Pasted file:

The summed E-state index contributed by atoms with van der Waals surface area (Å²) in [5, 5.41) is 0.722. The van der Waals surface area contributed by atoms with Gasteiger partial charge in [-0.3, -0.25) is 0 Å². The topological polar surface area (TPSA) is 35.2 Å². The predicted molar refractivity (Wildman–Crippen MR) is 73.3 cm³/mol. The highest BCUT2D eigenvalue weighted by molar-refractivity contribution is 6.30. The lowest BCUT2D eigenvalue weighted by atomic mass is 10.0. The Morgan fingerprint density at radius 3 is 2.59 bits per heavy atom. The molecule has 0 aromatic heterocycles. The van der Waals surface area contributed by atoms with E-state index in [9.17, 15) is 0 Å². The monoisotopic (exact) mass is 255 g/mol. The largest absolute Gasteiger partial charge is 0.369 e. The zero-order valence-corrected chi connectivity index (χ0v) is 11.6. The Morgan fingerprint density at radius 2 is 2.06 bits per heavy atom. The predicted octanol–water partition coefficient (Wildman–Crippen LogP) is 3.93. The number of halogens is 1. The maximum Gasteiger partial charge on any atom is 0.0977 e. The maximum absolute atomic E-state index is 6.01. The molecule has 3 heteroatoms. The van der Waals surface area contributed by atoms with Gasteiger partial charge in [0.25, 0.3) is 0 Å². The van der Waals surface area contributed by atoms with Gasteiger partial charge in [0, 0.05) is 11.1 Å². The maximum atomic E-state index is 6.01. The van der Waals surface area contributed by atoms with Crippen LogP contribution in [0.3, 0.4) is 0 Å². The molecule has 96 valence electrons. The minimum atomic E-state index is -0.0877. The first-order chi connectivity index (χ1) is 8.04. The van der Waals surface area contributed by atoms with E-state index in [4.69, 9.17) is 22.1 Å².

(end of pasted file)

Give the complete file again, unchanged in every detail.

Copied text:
The summed E-state index contributed by atoms with van der Waals surface area (Å²) in [5, 5.41) is 0.722. The van der Waals surface area contributed by atoms with Gasteiger partial charge in [-0.3, -0.25) is 0 Å². The topological polar surface area (TPSA) is 35.2 Å². The predicted molar refractivity (Wildman–Crippen MR) is 73.3 cm³/mol. The highest BCUT2D eigenvalue weighted by molar-refractivity contribution is 6.30. The lowest BCUT2D eigenvalue weighted by atomic mass is 10.0. The Morgan fingerprint density at radius 3 is 2.59 bits per heavy atom. The molecule has 0 aromatic heterocycles. The van der Waals surface area contributed by atoms with E-state index in [9.17, 15) is 0 Å². The monoisotopic (exact) mass is 255 g/mol. The largest absolute Gasteiger partial charge is 0.369 e. The zero-order valence-corrected chi connectivity index (χ0v) is 11.6. The Morgan fingerprint density at radius 2 is 2.06 bits per heavy atom. The predicted octanol–water partition coefficient (Wildman–Crippen LogP) is 3.93. The number of halogens is 1. The maximum Gasteiger partial charge on any atom is 0.0977 e. The maximum absolute atomic E-state index is 6.01. The molecule has 3 heteroatoms. The van der Waals surface area contributed by atoms with Gasteiger partial charge in [0.25, 0.3) is 0 Å². The van der Waals surface area contributed by atoms with Gasteiger partial charge in [0, 0.05) is 11.1 Å². The maximum atomic E-state index is 6.01. The van der Waals surface area contributed by atoms with Crippen LogP contribution in [0.3, 0.4) is 0 Å². The molecule has 96 valence electrons. The minimum atomic E-state index is -0.0877. The first-order chi connectivity index (χ1) is 8.04. The van der Waals surface area contributed by atoms with E-state index in [4.69, 9.17) is 22.1 Å².